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Holocaust Museums & Memorials: New England Holocaust Memorial


The New England Holocaust Memorial was built to foster memory of and reflection on one of the great tragedies of our time, the Holocaust (Shoah). The effort was begun by a group of survivors of Nazi concentration camps who have found new homes and new lives in the Boston area. Dedicated in October 1995, over 3000 individuals and organizations from across the community joined in sponsoring the project.

The design utilizes uniquely powerful symbols of the Holocaust. The Memorial features six luminous glass towers, each 54 feet high. The towers are lit internally to gleam at night. They are set on a black granite path, each one over a dark chamber which carries the name of one of the principal Nazi death camps. Smoke rises from charred embers at the bottom of these chambers. Six million numbers are etched in glass in an orderly pattern, suggesting the infamous tattooed numbers and ghostly ledgers of the Nazi bureaucracy. Evocative and rich in metaphor, the six towers recall the six main death camps, the six million Jews who died, or a menorah of memorial candles.

A collaboration of government and non-profit agencies participate in the Memorial's operations. The Boston National Historic Park maintains the site. The Jewish Community Relations Council coordinates programming. The Combined Jewish Philanthropies assists in management issues. Facing History and Ourselves developed a valuable study guide. Survivors of the Holocaust and volunteers serve as educators.

The Memorial

The memorial is located along Boston's famous Freedom Trail in downtown and near Fanueil Hall. Visitors approaching the Memorial from the Faneuil Hall side encounter a large black granite panel that outlines key historical events that led to the Holocaust ­ from the Nazis rise to power in 1933 to their defeat in 1945. As they enter the first tower, they pass over the word "Remember" inscribed in the pathway both in English and in Hebrew.

Through the voices of survivors and witnesses to the Nazi death camps, we seek to comprehend the acts of inhumanity that can stem from the seeds of prejudice. Inscribed in the glass panels at the base of the Memorial's towers are statements which represent a range of personal experiences, from the horrors of camp life to acts of resistance.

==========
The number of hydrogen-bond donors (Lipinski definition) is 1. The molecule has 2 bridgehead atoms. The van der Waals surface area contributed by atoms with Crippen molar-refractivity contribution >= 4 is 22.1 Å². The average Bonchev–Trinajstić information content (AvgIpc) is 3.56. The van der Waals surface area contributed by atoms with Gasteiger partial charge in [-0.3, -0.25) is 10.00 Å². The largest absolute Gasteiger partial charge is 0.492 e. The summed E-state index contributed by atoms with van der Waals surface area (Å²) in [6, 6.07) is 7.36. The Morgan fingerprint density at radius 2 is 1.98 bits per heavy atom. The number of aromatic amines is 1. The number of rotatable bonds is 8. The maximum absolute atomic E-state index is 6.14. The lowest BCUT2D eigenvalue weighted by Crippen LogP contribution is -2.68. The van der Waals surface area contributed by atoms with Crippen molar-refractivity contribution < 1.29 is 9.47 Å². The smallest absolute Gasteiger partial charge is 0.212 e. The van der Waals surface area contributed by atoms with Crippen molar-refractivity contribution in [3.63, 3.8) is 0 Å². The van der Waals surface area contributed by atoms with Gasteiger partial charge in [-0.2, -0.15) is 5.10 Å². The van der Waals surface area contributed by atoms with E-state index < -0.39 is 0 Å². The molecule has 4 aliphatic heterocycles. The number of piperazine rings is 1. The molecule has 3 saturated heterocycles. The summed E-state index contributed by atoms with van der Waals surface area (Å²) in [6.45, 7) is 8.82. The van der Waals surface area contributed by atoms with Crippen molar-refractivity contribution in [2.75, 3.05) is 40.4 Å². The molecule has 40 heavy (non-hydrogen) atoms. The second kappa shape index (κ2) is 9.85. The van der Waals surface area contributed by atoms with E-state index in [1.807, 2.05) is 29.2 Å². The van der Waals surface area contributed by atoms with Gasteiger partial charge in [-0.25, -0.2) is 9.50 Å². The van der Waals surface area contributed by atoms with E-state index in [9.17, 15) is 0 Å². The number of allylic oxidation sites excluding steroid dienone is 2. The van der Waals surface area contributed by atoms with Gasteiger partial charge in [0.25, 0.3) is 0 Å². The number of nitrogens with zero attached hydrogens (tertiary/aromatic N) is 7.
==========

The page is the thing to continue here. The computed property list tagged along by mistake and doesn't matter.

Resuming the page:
To encourage a universal understanding, information is presented about the history of that period throughout the Memorial. Inscribed along the edges of the pathway, in between each tower, are short factual statements about the Holocaust, its many victims and heroes.

This interplay of historical and personal narrative encourages visitors to understand the history of the Shoah, while never forgetting the individual lives devastated by it.

As they leave the final tower, visitors again view the word "Remember", inscribed in English and Yiddish, the language of Eastern European Jewish people.At the end of the path stands a large black granite panel, bearing the legendary quotation from Lutheran Pastor Martin Niemoeller ­ inviting them to contemplate the universal issues of prejudice and persecution today.

Memorial Design

"I hope that visitors to the Memorial take away with them the ungraspabale nature of the Holocaust, the completely overwhelming, inexplicable dimension of dimension. And coupled with that, a sense of hope that survival and the building of this memorial make possible."

­Stanley Saitowitz, Architect

The Memorial design features six luminous glass towers, each reaching fifty-four feet high, and each lit internally from top to bottom. Six million numbers ­are etched in the glass. These numbers represent the six million Jews murdered in the Holocaust and are suggestive of the infamous tattoos the Nazis inflicted on many of the victims.

Visitors walk a black granite path through the Memorial, passing under the towers. At the base of each tower, a stainless steel grate covers a six-foot deep chamber. On the wall of each chamber is inscribed one of the names of the six primary Nazi death camps: Majdanek, Chelmno, Sobibor, Treblinka, Belzec, and Auschwitz-Birkenau. At the bottom of the pits, smoldering coals illuminate the names of the camps.

Always suggestive, but not literal, the New England Holocaust Memorial design arouses countless acts of memory, response, and understanding ­ as many as there are visitors to the Memorial itself.

Visitor Information

Friends of the New England Holocaust Memorial:

126 High Street
Boston, MA 02110-2700
Phone: 617 - 457 - 8698
Email: [email protected]

Sources: New England Holocaust Memorial; Photographs provided by private source